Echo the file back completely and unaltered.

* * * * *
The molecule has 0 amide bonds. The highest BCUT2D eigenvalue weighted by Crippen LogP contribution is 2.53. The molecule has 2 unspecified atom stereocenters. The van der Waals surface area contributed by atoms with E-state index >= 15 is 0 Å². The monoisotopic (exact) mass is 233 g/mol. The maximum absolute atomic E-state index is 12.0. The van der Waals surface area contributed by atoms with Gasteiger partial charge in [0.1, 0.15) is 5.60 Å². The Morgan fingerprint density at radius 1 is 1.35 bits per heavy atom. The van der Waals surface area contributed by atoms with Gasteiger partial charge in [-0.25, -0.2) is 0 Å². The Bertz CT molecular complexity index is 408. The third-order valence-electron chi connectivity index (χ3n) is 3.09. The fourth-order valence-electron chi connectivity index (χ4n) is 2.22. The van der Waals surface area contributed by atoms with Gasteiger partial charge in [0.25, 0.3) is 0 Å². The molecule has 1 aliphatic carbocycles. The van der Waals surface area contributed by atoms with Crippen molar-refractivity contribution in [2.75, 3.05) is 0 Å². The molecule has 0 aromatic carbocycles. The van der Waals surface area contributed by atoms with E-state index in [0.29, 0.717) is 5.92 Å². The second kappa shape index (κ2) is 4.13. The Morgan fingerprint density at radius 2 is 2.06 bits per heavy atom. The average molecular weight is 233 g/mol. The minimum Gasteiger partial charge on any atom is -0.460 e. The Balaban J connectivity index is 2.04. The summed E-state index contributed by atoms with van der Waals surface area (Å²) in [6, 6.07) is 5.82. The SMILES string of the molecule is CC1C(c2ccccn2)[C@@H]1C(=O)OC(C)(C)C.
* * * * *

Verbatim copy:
The molecule has 0 amide bonds. The highest BCUT2D eigenvalue weighted by Crippen LogP contribution is 2.53. The molecule has 2 unspecified atom stereocenters. The van der Waals surface area contributed by atoms with E-state index >= 15 is 0 Å². The monoisotopic (exact) mass is 233 g/mol. The maximum absolute atomic E-state index is 12.0. The van der Waals surface area contributed by atoms with Gasteiger partial charge in [0.1, 0.15) is 5.60 Å². The Morgan fingerprint density at radius 1 is 1.35 bits per heavy atom. The van der Waals surface area contributed by atoms with Gasteiger partial charge in [-0.25, -0.2) is 0 Å². The Bertz CT molecular complexity index is 408. The third-order valence-electron chi connectivity index (χ3n) is 3.09. The fourth-order valence-electron chi connectivity index (χ4n) is 2.22. The van der Waals surface area contributed by atoms with Gasteiger partial charge in [0.25, 0.3) is 0 Å². The molecule has 1 aliphatic carbocycles. The van der Waals surface area contributed by atoms with Crippen molar-refractivity contribution in [2.75, 3.05) is 0 Å². The molecule has 0 aromatic carbocycles. The van der Waals surface area contributed by atoms with E-state index in [0.29, 0.717) is 5.92 Å². The second kappa shape index (κ2) is 4.13. The Morgan fingerprint density at radius 2 is 2.06 bits per heavy atom. The average molecular weight is 233 g/mol. The minimum Gasteiger partial charge on any atom is -0.460 e. The Balaban J connectivity index is 2.04. The summed E-state index contributed by atoms with van der Waals surface area (Å²) in [6, 6.07) is 5.82. The SMILES string of the molecule is CC1C(c2ccccn2)[C@@H]1C(=O)OC(C)(C)C.